by Andrea Jackson
October 11, 2013
I entered the seventh grade about ten years ago. I can still remember the excitement of choosing my first elective course in junior high school. That’s the thing, we had a choice— home economics or agriculture. For the entirety of my sixth grade year, it wasn’t a question of which one I was going to pick. Of course I was going to sign up for home economics. It was the logical choice, after all. My friends were going to take the class, just like their older sisters had done, and so was I.
Something that a lot of people don’t know about Daytona Beach is that, yes, there is a beach that attracts a great deal of the population, but as for the rest of the town, it’s really just a bunch of land. It’s beautiful actually. In its own way. There’s a lot of farms, and woods, and springs, and horse stables. I had spent the summer taking horseback riding lessons at a stable just outside of town. By the end of July I had grown in love with the grittiness of my days. I was most comfortable caked with dirt and when the faint (ok, not so faint) smell of barn soaked my clothes. I loved the crippling sensation that rushed through my fingers gripping the hammer too tight when I was fixing the gate on my horse’s stall. I loved talking to Wayne, the owner, and how little he resembled anyone I had ever known. I also grew to admire Tanya, his wife, and her raspy voice, and fearlessness atop her massive paint horse.
The people at the stable that summer weren’t anything like a lot of my friends parents from school. They didn’t seem to create the obligation in themselves to display any sort of façade to outsiders, or the need to paint a portrait of themselves that would adhere to vanity or describe their vocation as anything but what it was. They were horse trainers, and they ran a horse stable. It wasn’t an elite stable with state of the art equipment. It was just a place for people to come a ride the horses that they loved.
When I was dropped off at school that first day of seventh grade, I remember the longing feeling that I felt. I felt homesick and like I wanted to get back in my dad’s car and go straight to the stable. The summer seemed so distant, and I pictured the horses looking out for our car to come around the corner. Instead, I faced a set of portables that I was led into to sign up for my classes.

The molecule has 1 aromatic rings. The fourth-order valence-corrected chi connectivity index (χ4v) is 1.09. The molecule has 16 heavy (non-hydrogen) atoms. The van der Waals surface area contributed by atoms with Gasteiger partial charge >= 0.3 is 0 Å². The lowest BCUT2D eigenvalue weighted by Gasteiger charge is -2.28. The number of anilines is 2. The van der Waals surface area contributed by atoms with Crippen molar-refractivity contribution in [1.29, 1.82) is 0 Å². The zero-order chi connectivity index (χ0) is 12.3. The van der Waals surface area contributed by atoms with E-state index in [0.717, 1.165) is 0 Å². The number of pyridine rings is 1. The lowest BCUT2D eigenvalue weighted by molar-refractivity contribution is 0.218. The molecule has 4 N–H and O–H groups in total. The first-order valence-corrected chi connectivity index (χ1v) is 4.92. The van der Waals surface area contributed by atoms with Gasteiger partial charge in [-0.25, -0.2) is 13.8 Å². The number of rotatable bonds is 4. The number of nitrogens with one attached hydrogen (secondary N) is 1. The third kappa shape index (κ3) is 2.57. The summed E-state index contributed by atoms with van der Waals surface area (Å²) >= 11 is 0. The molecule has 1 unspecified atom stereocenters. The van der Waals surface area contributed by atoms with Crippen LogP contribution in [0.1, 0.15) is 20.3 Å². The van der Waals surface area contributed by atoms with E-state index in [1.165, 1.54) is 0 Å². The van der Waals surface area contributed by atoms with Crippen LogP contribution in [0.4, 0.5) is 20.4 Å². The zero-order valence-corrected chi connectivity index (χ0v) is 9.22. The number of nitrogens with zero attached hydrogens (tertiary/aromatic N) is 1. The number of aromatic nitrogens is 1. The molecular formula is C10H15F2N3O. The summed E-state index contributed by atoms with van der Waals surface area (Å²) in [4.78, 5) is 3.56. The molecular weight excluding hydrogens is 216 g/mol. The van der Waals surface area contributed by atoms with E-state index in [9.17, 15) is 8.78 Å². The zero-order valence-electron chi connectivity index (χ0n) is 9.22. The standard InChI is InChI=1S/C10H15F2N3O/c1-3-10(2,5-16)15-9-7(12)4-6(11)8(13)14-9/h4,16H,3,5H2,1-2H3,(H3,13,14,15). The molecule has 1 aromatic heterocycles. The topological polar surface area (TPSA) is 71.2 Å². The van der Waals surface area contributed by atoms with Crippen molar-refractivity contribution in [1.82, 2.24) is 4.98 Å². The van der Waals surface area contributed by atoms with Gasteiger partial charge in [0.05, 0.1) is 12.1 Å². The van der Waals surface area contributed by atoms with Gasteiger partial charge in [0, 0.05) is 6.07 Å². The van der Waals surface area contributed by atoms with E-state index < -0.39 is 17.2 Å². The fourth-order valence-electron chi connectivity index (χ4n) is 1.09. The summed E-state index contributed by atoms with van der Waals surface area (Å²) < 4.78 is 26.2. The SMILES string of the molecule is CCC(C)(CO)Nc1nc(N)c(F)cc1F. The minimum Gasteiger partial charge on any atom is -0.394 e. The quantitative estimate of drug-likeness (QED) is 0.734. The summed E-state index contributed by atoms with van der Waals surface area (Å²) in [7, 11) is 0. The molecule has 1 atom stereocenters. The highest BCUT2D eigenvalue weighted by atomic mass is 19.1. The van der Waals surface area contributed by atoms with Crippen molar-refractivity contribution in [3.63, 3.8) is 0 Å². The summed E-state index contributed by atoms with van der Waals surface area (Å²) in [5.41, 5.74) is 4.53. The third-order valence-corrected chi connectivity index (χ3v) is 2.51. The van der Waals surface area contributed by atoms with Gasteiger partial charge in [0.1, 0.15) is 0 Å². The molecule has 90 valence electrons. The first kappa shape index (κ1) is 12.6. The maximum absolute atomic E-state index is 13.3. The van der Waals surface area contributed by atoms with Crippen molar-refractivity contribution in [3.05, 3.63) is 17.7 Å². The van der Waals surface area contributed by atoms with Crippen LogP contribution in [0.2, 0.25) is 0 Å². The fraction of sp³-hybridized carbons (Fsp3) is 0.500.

It was time, I was rallied by some of my friends to sign up for home economics. It was then that I experienced one of my first memorable feelings of intuition. Something felt wrong. It wasn’t what I actually wanted. Exactly how escapes me, but I somehow slipped my name onto the agriculture class list. I would deal with my friends later.
Seventh period made its way around, and I walked myself to the far corner of the campus. It was the oldest building of the school, and the classroom smelled like old text books. But it was cool. It felt good. The class was comprised of kids I had seen around, but none that I had ever really talked to. I was also one of two girls. I sat next to the other one, for reasons that seemed totally justifiable as a twelve year old. We smiled and our attention was captured by the black haired man standing at the front of the room. Just behind him we saw written in curly cursive letters on the chalk board, his name, “Mr. Shermann”.
As soon as he opened his mouth, I understood what all the kids had talked about before. He spoke with an sense of urgency that I think was mistaken for anger by the other kids. But I could tell he was nice. The rest of the year would prove to be one of the most influential of my life. After explaining (lying) to my friends that there must have been some sort of mistake as to why I wasn’t in seventh period home economics with them, I began to anxiously await the end of every school day when I could spend my last hour in the greenhouse or workshop of Mr. Shermann’s class. We spent weeks growing plants in the green house, and working with wood in the high ceilinged shop, and tending to the chickens, pigs and rabbits in the rear of the building that led to an open field with some wooded area in the back. It was like a secret oasis. It was just for the agriculture kids. It was our own safe place away from the tribulations of the normal junior high school student’s life.